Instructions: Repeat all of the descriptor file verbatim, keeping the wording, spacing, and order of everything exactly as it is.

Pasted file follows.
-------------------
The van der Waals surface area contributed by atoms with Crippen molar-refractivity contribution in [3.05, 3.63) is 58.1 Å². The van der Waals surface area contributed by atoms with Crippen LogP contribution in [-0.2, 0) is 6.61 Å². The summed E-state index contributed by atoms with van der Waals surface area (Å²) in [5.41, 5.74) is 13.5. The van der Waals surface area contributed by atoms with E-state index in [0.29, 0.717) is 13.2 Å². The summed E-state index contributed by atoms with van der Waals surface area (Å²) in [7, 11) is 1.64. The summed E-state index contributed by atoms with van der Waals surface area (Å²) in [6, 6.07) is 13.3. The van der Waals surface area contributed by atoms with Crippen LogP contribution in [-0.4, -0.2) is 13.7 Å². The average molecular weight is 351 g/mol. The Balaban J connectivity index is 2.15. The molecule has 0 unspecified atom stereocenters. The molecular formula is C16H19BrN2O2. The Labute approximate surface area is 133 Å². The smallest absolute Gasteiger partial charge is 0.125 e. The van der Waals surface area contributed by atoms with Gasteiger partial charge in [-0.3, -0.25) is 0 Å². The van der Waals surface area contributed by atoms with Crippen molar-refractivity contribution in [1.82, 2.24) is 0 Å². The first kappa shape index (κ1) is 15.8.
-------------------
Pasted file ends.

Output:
The van der Waals surface area contributed by atoms with Crippen molar-refractivity contribution in [3.05, 3.63) is 58.1 Å². The van der Waals surface area contributed by atoms with Crippen LogP contribution in [-0.2, 0) is 6.61 Å². The summed E-state index contributed by atoms with van der Waals surface area (Å²) in [5.41, 5.74) is 13.5. The van der Waals surface area contributed by atoms with E-state index in [0.29, 0.717) is 13.2 Å². The summed E-state index contributed by atoms with van der Waals surface area (Å²) in [7, 11) is 1.64. The summed E-state index contributed by atoms with van der Waals surface area (Å²) in [6, 6.07) is 13.3. The van der Waals surface area contributed by atoms with Crippen LogP contribution in [-0.4, -0.2) is 13.7 Å². The average molecular weight is 351 g/mol. The Balaban J connectivity index is 2.15. The molecule has 0 unspecified atom stereocenters. The molecular formula is C16H19BrN2O2. The Labute approximate surface area is 133 Å². The smallest absolute Gasteiger partial charge is 0.125 e. The van der Waals surface area contributed by atoms with Gasteiger partial charge in [-0.3, -0.25) is 0 Å². The van der Waals surface area contributed by atoms with Crippen molar-refractivity contribution in [1.82, 2.24) is 0 Å². The first kappa shape index (κ1) is 15.8.